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Tuesday, November 27, 2012

The stuff of dreams and legends: Potato Flour

potato flour
I have been in the dark on an amazing gluten free secret. It’s a fact so simple, so perfectly natural, so logical, so obvious that it is impossible how obscure it seems. It’s unbelievable!  And I’m about to share that secret with all of you! Potato flour is not worthless. Yeah. I’m sure you didn’t know that (I apologize for all the unnecessary suspense and anticipation if you actually did know that). I definitely didn’t know that until a few short weeks ago.

I’ve had these gigantic jars of potato flour sitting around for years. A friend bought them and didn’t know what to do with them, so being recently gluten free, I appropriated them thinking I would find something to do with them in my culinary explorations through this strange, new gastronomical frontier. However, I found the flour to be impractical. I’d add it to my gluten free blends only to have baked goods come out dense and chewy or incredibly hard and with the flavor of dog biscuits. It was horrible. I stopped experimenting with it completely. So I’ve just been carrying this load of flour from place to place because I liked the big glass jars that contain it and I didn’t have anything else to fill them.

Well the other week I was down to my last little bit of rice flour and just a dash of millet and I was looking to do some deep frying. And there they were. Those two big, beautiful jars of potato flour. Finding myself in a pinch, I went ahead and threw potato flour into the mix.

I have discovered the single best purpose for potato flour. It makes me giddy, almost mad, how ridiculous it is. And It’s not throwing it away either. It’s flouring. Yeah. You use potato flour for flouring. Incredible, right? My new favorite thing to do with potato flour is to dredge a bunch of julienned potatoes in it and deep fry them. Potato floured fried potatoes. Redundant? Never! Ingenious! Delicious! It makes the perfect crust. It’s potato flavored. I can’t get over it. And it seems to resist burning. It just gets nice and golden brown. Even the bits of flour debris that get left in the oil don’t burn over several batches of fries. I’ll be posting plenty of recipes utilizing this amazing new discovery soon, including the official potato floured french fry recipe. Stay tuned for all the crazy potato flour worship!

Monday, November 5, 2012

Not so authentic: Potato Curry

vegan potato curry

It has been too long since I last posted a recipe. Let’s get back on track with something simple and satisfying. This is a vegan spin on curried potatoes. It’s not exactly the Aloo curry you’d find on most Indian restaurant menus. I know I’m going to offend someone. But well who cares if you don’t like carrots! Kidding! Those can totally be omitted if they don’t jive with your idea of the curry. And I understand if you think the peanut butter sounds like an odd addition. It’s mostly for the fat and to bring a slight nutty flavor to the dish as well as kind of round out the texture. It’s my attempt to imitate the ghee. Take it or leave it. The potatoes might still taste good without it.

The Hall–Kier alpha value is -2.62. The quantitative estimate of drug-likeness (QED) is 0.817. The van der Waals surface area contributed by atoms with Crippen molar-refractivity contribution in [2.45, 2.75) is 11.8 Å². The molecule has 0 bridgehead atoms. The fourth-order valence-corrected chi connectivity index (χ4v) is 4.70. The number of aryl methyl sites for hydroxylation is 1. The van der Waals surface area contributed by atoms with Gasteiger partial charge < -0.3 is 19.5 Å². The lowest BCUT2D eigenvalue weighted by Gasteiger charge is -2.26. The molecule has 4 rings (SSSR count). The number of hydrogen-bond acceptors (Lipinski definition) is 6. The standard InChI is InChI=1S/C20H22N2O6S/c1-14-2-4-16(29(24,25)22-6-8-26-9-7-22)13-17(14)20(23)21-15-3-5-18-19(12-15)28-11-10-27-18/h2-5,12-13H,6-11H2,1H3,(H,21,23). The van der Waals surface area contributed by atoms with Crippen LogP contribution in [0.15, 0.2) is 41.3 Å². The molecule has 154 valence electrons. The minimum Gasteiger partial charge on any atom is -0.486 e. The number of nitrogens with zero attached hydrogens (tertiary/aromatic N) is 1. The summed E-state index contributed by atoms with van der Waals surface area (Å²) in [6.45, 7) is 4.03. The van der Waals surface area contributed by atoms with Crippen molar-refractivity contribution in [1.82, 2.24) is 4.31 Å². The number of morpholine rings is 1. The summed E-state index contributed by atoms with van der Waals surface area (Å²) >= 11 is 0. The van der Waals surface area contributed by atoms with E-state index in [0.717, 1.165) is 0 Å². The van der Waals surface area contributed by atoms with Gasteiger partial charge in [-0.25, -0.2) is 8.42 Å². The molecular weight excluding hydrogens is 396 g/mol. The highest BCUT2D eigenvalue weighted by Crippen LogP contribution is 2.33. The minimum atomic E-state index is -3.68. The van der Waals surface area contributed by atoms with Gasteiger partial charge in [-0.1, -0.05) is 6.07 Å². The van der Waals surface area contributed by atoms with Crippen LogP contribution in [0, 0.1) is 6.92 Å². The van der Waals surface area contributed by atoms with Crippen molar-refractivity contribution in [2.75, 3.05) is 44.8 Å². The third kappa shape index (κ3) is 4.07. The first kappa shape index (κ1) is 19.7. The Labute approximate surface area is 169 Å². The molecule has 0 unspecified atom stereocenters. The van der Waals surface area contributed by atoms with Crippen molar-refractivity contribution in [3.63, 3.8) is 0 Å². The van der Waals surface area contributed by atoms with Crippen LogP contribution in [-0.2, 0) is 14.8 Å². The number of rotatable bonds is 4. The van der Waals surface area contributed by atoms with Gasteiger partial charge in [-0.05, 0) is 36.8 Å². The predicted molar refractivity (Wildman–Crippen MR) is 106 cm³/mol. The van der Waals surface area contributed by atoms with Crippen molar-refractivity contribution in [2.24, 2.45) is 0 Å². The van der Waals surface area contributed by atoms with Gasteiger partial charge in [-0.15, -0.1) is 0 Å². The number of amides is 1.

Potato Curry
4 cloves garlic (minced)
4 large potatoes (cubed)
2 plum tomatoes (diced)
2 medium onions (roughly chopped)
2 large carrots (peeled and chopped)
4 tbs vegetable oil
½ tsp cayenne (optional)
2 tbs curry powder 
1 tbs peanut butter
2 cups vegetable broth
Salt or aminos to taste
In a large skillet or pot, heat your oil over medium and saute the garlic and onions until they start to soften and clarify. Add the tomatoes, curry and cayenne and continue to saute for a couple minutes (check that alliteration!). Now throw all those tuberous root vegetables in there (crazy diction!). I mean the potatoes and carrots, just to be clear. Peel or don’t peel at your own preference. Peeled potatoes and carrots tend to cook a little faster and absorb more of the flavors in my experience (alliterations galore!). Pour in your vegetable stock and drop that glop of peanut butter in there and stir everything up (sick internal rhymes!). And yes, glop is the technical term. Crank up the heat and bring that sucker to a bubbling boil (don’t even try to say onomatopeoia!), then reduce the heat to a slow simmer. Cook for about thirty minutes or until all the vegetables are very tender.
curry prep

Serve over rice or lentils. It generally works out to about one large potato per person, so this should be enough to feed three or four (I can't stop alliterating! No, seriously. I can't stop. Help me!). There’s liberation in approximation. It doesn't have to be exact calculation with no deviation (rhyming like a fiend!).
curry spice

And thus concludes the first edition of my new “Rhyme and Dine” series of recipes where I obnoxiously point out all the literary devices I’m intentionally using. Bonus! You’re welcome.

indian curry potatoes